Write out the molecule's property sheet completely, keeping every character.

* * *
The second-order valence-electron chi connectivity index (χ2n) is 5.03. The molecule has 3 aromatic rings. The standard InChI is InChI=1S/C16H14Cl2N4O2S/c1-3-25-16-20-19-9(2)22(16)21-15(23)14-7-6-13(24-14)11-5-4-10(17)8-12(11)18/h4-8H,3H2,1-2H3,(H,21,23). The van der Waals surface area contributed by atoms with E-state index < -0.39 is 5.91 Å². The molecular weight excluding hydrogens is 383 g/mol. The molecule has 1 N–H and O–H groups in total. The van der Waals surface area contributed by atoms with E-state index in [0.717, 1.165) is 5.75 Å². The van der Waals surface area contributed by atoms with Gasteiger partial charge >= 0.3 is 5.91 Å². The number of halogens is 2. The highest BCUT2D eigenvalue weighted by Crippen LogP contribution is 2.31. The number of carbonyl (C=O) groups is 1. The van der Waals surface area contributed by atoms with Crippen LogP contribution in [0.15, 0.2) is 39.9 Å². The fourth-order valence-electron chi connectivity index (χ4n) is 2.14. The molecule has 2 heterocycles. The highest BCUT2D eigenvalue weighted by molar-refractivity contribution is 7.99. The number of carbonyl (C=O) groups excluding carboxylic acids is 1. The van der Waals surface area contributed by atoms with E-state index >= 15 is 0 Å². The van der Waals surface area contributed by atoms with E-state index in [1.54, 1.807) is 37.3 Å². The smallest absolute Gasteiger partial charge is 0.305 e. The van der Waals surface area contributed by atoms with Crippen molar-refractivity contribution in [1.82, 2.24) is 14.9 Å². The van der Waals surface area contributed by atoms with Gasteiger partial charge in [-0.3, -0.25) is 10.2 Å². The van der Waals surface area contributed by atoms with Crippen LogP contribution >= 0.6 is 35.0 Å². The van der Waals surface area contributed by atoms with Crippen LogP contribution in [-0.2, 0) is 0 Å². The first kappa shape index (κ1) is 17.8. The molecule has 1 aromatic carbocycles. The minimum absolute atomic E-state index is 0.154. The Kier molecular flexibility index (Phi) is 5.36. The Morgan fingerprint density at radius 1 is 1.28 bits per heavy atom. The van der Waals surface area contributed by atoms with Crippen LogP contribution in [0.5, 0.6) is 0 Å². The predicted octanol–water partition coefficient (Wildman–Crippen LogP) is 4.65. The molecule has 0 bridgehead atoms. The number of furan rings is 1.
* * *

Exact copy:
The second-order valence-electron chi connectivity index (χ2n) is 5.03. The molecule has 3 aromatic rings. The standard InChI is InChI=1S/C16H14Cl2N4O2S/c1-3-25-16-20-19-9(2)22(16)21-15(23)14-7-6-13(24-14)11-5-4-10(17)8-12(11)18/h4-8H,3H2,1-2H3,(H,21,23). The van der Waals surface area contributed by atoms with E-state index < -0.39 is 5.91 Å². The molecular weight excluding hydrogens is 383 g/mol. The molecule has 1 N–H and O–H groups in total. The van der Waals surface area contributed by atoms with E-state index in [0.717, 1.165) is 5.75 Å². The van der Waals surface area contributed by atoms with Gasteiger partial charge >= 0.3 is 5.91 Å². The number of halogens is 2. The highest BCUT2D eigenvalue weighted by Crippen LogP contribution is 2.31. The number of carbonyl (C=O) groups is 1. The van der Waals surface area contributed by atoms with Crippen LogP contribution in [0.15, 0.2) is 39.9 Å². The fourth-order valence-electron chi connectivity index (χ4n) is 2.14. The molecule has 2 heterocycles. The highest BCUT2D eigenvalue weighted by molar-refractivity contribution is 7.99. The number of carbonyl (C=O) groups excluding carboxylic acids is 1. The van der Waals surface area contributed by atoms with E-state index >= 15 is 0 Å². The van der Waals surface area contributed by atoms with E-state index in [1.54, 1.807) is 37.3 Å². The smallest absolute Gasteiger partial charge is 0.305 e. The van der Waals surface area contributed by atoms with Crippen molar-refractivity contribution in [1.82, 2.24) is 14.9 Å². The van der Waals surface area contributed by atoms with Gasteiger partial charge in [-0.3, -0.25) is 10.2 Å². The van der Waals surface area contributed by atoms with Crippen LogP contribution >= 0.6 is 35.0 Å². The van der Waals surface area contributed by atoms with Crippen LogP contribution in [-0.2, 0) is 0 Å². The first kappa shape index (κ1) is 17.8. The molecule has 1 aromatic carbocycles. The minimum absolute atomic E-state index is 0.154. The Kier molecular flexibility index (Phi) is 5.36. The Morgan fingerprint density at radius 1 is 1.28 bits per heavy atom. The van der Waals surface area contributed by atoms with Crippen LogP contribution in [0.5, 0.6) is 0 Å². The predicted octanol–water partition coefficient (Wildman–Crippen LogP) is 4.65. The molecule has 0 bridgehead atoms. The number of furan rings is 1.